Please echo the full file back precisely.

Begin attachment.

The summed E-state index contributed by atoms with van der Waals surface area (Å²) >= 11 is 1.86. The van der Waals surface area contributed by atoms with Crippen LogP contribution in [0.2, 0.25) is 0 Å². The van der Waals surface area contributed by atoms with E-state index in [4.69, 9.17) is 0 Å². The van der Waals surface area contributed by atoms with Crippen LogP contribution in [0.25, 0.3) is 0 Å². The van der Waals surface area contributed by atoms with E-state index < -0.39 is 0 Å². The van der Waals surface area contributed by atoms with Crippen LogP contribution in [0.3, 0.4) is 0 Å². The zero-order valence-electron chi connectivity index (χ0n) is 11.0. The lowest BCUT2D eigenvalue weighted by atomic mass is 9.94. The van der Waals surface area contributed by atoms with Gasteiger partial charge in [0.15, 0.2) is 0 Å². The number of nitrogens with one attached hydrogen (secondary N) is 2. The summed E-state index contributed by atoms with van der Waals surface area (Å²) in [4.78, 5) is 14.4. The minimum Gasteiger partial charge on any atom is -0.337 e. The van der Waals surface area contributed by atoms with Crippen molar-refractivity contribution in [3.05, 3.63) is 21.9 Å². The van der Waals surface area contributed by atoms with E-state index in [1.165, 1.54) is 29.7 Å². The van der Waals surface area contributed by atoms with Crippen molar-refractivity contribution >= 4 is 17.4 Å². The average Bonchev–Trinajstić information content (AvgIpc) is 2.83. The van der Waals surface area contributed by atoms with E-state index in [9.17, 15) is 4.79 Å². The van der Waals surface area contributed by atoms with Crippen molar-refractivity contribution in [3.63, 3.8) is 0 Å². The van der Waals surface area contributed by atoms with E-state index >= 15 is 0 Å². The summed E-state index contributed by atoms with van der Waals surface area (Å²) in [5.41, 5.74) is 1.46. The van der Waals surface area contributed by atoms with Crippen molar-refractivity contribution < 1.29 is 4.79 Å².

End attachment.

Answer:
The summed E-state index contributed by atoms with van der Waals surface area (Å²) >= 11 is 1.86. The van der Waals surface area contributed by atoms with Crippen LogP contribution in [0.2, 0.25) is 0 Å². The van der Waals surface area contributed by atoms with E-state index in [4.69, 9.17) is 0 Å². The van der Waals surface area contributed by atoms with Crippen LogP contribution in [0.25, 0.3) is 0 Å². The van der Waals surface area contributed by atoms with E-state index < -0.39 is 0 Å². The van der Waals surface area contributed by atoms with Crippen LogP contribution in [0.3, 0.4) is 0 Å². The zero-order valence-electron chi connectivity index (χ0n) is 11.0. The lowest BCUT2D eigenvalue weighted by atomic mass is 9.94. The van der Waals surface area contributed by atoms with Gasteiger partial charge in [0.15, 0.2) is 0 Å². The number of nitrogens with one attached hydrogen (secondary N) is 2. The summed E-state index contributed by atoms with van der Waals surface area (Å²) in [4.78, 5) is 14.4. The minimum Gasteiger partial charge on any atom is -0.337 e. The van der Waals surface area contributed by atoms with Crippen molar-refractivity contribution in [3.05, 3.63) is 21.9 Å². The van der Waals surface area contributed by atoms with E-state index in [1.165, 1.54) is 29.7 Å². The van der Waals surface area contributed by atoms with Crippen molar-refractivity contribution >= 4 is 17.4 Å². The average Bonchev–Trinajstić information content (AvgIpc) is 2.83. The van der Waals surface area contributed by atoms with E-state index in [9.17, 15) is 4.79 Å². The van der Waals surface area contributed by atoms with Crippen molar-refractivity contribution in [3.63, 3.8) is 0 Å². The van der Waals surface area contributed by atoms with E-state index >= 15 is 0 Å². The summed E-state index contributed by atoms with van der Waals surface area (Å²) in [5.41, 5.74) is 1.46. The van der Waals surface area contributed by atoms with Crippen molar-refractivity contribution < 1.29 is 4.79 Å².